The crown jewel of the store is the women’s merchandise, with rows of blouses, skirts, pants and dresses from all decades and designers — Chanel, St. John’s and Calvin Klein, to name a few. Jimmy Choo pumps peek out from the dress shoes lining the side wall, with jewelry sets and accessories — fedoras and wide-brimmed sunhats — sitting by the mirror to add that outfit-finishing touch.
When she’s not happily shaking hands with and giving hugs to customers, Everhart reorganizes racks with a small frown. When she’s finished, the frown disappears into a satisfied smile.
She also fits right in with the clothes she sells. Everhart’s trademark is her style; she’s always impeccable dressed in the finest high-end fashion (St. John’s is her absolute favorite), her warm eyes rimmed with bright makeup and a brighter color upon her smiling lips.
It’s no wonder clients trust her judgment; she exudes refinement from every inch of her 4-foot-11 frame. But don’t confuse her expensive taste for snobbery; she’s soft-spoken, but her full-throated laugh can be heard from across the room — and often.
Winding down and looking back
If there’s one thing Everhart is proud of, it’s being unconventional. She speaks often of cracking the glass ceiling; when she started her business, it was unheard of for a mother of five to work. She lost a lot of friends.
“I found I had to make all new friends; they just wouldn’t accept me because I wasn’t doing what I was supposed to be doing,” she said. “It was against what life they had chosen.”
Thankfully, her late husband of 59 years, George, was supportive in a time where many of her female friends were not. When she became exhausted from juggling her job and kids, he suggested they share the duties of cooking during the week. They also shared responsibility for raising their children, who have never told their mother they’ve ever resented her decision.
She says she has two secrets for keeping up her energy and living a long life: She exercises five days a week and is particular about what she eats. As a self-described “right-brain person,” she also enjoys cooking and interior design. Now she lives in a townhouse opposite the Nelson-Atkins Museum of Art. She recently fell and hit her head (a debilitating injury for a typical woman 20 years her junior), but after a quick surgery to close the wound, she bounced right back with not even a concussion.
She has embraced the internet, admitting that she has to have “a brick and a flick” (a physical store and an online one) to succeed in business today. Act II has both a website and a Facebook page, where Everhart posts sales events and photos of clothes. For the past 12 years she has run the store with the assistance of Kathy Montanari, a former jeweler.
Montanari has left her own mark on the store; she’s brought her dog and customer-favorite Apollo into the shop for the last three years. She jokes he’s the president of the store’s PR club.
Montanari said she loves Everhart’s sense of humor and irony and the lessons she’s taught about working with people, especially her way of letting troubles go.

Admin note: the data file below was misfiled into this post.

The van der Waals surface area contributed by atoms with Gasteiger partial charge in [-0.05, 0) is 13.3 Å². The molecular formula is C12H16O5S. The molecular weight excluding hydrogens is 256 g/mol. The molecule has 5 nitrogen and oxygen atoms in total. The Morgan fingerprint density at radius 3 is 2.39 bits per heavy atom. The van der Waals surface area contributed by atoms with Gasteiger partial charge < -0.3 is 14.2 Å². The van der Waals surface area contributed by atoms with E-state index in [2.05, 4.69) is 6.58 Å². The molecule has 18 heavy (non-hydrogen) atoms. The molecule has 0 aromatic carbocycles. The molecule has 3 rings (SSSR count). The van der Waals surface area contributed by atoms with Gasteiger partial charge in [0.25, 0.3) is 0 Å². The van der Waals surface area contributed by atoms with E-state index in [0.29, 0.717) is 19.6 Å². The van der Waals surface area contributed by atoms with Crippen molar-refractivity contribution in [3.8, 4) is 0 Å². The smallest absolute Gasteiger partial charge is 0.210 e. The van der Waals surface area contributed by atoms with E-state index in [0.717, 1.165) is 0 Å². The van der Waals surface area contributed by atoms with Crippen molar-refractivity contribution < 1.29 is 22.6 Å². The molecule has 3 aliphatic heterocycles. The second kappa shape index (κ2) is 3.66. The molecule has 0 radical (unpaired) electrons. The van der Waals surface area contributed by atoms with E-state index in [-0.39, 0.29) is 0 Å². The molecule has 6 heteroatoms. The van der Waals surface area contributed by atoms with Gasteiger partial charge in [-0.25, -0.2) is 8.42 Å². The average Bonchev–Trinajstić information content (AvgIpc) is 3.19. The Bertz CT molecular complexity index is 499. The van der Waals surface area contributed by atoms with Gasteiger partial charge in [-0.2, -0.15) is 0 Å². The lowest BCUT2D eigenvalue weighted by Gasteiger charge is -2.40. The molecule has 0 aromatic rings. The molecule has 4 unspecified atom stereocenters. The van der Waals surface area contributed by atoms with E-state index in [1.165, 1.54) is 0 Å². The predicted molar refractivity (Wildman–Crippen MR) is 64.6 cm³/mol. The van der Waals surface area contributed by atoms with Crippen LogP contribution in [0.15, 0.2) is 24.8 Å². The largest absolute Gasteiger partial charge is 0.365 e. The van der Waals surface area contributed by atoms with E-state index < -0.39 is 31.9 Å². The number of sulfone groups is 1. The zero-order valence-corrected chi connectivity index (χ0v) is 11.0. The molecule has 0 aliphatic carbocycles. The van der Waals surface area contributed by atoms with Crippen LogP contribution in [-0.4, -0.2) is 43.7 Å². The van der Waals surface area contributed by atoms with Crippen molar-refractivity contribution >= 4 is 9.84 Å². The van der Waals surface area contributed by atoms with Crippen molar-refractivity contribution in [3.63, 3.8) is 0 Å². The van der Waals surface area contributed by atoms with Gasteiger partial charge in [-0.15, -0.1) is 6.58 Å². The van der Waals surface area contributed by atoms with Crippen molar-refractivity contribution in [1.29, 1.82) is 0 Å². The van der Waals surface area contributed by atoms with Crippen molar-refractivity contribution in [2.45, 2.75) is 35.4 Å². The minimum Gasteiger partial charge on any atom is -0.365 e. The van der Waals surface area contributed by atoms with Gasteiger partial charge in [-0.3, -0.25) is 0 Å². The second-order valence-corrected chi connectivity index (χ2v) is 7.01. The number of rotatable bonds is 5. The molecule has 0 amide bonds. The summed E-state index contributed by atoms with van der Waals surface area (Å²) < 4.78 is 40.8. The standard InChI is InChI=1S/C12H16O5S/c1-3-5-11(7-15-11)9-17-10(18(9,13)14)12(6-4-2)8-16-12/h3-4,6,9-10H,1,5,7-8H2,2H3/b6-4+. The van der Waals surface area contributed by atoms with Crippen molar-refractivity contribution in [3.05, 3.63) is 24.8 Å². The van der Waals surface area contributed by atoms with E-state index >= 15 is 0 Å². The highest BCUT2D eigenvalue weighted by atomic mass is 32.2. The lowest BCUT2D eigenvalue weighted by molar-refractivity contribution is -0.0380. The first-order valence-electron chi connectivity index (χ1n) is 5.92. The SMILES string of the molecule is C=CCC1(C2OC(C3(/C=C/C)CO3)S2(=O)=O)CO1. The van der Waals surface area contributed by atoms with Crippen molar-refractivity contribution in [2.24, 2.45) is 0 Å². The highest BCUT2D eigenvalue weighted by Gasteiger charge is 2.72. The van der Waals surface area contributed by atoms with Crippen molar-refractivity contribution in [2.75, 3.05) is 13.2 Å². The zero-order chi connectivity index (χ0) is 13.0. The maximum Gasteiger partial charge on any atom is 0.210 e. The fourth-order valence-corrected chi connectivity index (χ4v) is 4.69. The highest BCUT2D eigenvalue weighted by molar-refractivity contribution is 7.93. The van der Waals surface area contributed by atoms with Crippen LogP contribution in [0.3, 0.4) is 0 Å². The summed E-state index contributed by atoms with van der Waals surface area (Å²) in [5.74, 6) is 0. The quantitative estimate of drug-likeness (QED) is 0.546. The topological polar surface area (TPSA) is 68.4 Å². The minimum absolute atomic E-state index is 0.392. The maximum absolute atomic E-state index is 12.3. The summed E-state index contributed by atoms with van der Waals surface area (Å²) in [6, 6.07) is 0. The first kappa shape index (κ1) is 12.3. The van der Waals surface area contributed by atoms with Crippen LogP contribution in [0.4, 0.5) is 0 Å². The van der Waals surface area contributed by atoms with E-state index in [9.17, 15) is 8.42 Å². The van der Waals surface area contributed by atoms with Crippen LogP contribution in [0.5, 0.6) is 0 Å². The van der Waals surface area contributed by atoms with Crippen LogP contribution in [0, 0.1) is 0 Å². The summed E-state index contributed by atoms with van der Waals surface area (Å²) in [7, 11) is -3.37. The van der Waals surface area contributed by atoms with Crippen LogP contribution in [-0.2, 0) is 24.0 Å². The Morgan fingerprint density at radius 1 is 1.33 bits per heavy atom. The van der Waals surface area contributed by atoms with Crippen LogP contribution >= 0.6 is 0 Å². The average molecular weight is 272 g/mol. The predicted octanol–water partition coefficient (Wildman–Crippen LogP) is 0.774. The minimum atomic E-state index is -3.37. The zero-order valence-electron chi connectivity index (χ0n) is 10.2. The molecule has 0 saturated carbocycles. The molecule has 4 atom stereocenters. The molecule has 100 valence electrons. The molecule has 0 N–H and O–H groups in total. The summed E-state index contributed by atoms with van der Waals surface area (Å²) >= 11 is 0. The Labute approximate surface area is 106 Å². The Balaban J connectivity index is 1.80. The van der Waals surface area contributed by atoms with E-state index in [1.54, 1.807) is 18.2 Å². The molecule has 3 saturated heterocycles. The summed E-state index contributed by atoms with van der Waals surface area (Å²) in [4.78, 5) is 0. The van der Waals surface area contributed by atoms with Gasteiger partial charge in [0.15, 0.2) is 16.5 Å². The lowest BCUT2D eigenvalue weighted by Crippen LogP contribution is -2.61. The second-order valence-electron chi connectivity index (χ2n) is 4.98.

“She’s just as nice as she seems,” Montanari said. “It’s been a fun experience. … I think my favorite part is just helping the nice people and having people that come back in all the time.”
Virginia Rawlings is one of those customers. After shopping there for more than 30 years, she says Act II has cemented itself in Kansas City culture.
“Her personality comes through for everybody that walks in the door,” Rawlings said. “She just makes them feel like they are in an upscale environment, and she truly wants to help them with fashion. She gives advice if you want it, and if you put something on that she likes, she tells you.”
And if it doesn’t look so good, “She’ll say, ‘Oh, I think we can find something better,’ ” Rawlings said.
If there’s anything Everhart hopes her customers learn, it’s the difference between high-end and trends and, even broader, fashion and style.
“Fashion is what you put on, but style is what you make your own,” Everhart said.
When Everhart retires, she wants to sell the store, not shutter it forever. Some customers want Montanari to take over the business, but she’ll be retiring as well. While the store hasn’t found a buyer, Everhart held out hope that someone would come along to keep Act II providing high-end clothing to her customers.
That’s not to say she wouldn’t come back. She’s open to helping the new owner, teaching the skills shehas learned over the 56 years she has run the place.
As she retires, though, she looks forward to days of doing nothing. But don’t expect retirement to hold her down for long — she said she’s always going to find something to keep her busy, even though she’ll sorely miss running Act II.
But, “I would do it all over again,” she said. “I wouldn’t change anything.”
Kate Miller: 816-234-4077, @_kate_miller_
The final days
Act II Inc. consignment store, at 1507 W. 47th St., is open 10 a.m. to 5:30 p.m. Tuesdays through Saturdays. The store will close on Aug. 31.